UBC Theses and Dissertations
Factor structures in single target ratings of concrete cues and personality attributes. Batt, Barbara Sharon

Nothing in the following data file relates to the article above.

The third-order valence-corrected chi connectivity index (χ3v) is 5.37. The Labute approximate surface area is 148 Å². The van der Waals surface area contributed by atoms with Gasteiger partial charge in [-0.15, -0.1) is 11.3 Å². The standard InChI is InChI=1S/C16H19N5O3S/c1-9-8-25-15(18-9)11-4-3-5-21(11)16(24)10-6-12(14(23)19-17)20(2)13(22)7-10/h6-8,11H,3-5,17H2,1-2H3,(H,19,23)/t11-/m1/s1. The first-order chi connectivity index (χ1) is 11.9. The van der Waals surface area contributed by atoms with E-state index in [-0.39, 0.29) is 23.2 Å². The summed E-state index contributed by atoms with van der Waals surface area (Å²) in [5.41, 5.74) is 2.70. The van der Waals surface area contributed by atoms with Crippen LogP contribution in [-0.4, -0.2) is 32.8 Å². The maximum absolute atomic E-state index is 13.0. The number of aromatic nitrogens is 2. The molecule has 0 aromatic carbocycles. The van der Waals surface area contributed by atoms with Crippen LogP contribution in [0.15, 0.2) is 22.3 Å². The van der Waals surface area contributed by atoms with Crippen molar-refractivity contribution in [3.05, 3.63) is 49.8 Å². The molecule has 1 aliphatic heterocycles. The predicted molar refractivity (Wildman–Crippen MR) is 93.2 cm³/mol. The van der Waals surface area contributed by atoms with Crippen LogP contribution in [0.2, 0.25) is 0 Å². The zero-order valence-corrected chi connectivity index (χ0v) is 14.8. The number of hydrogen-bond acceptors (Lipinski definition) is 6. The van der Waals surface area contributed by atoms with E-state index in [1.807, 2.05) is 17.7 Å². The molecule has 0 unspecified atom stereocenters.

This study was designed to explore the process by which people make inferences about the characteristics of others. It has been shown that there are highly replicable interrelationships among groups of rated traits. These rating patterns are assumed to reflect, in part, a process of organization on the part of the raters. The present study sought to investigate rating relationships among groups of concrete cues (such, as voice, appearance and speech content variables) and among cues and personality traits, as well as among the personality traits themselves. Sound videotapes were used to present a series of nine ratees (targets) to the subjects. Each target was assessed on 53 variables, including 20 personality traits, and ratings were factor analyzed to reveal the patterns of response. A factor analysis was done for each of the nine sets of target ratings and the resulting factor structures were compared. The number of factors obtained varied only slightly from one target to another, indicating similarity across targets in impression complexity. Six groups of scales were found to be related in every analysis. These recurring clusters provided evidence of similarity in factor content across targets. However, systematic differences between factor structures were also apparent. Factors with similar content sometimes varied greatly in size from target to target; and some factors with psychologically meaningful content were represented in the structures of only two or three targets. Variability in factor structures was not predicted by either of the two current theories of attribute interrelationships (the semantic hypothesis and the inferential hypothesis). Interpretations of the variability were offered, postulating interactions between target attributes and the cognitive processes of the perceiver.
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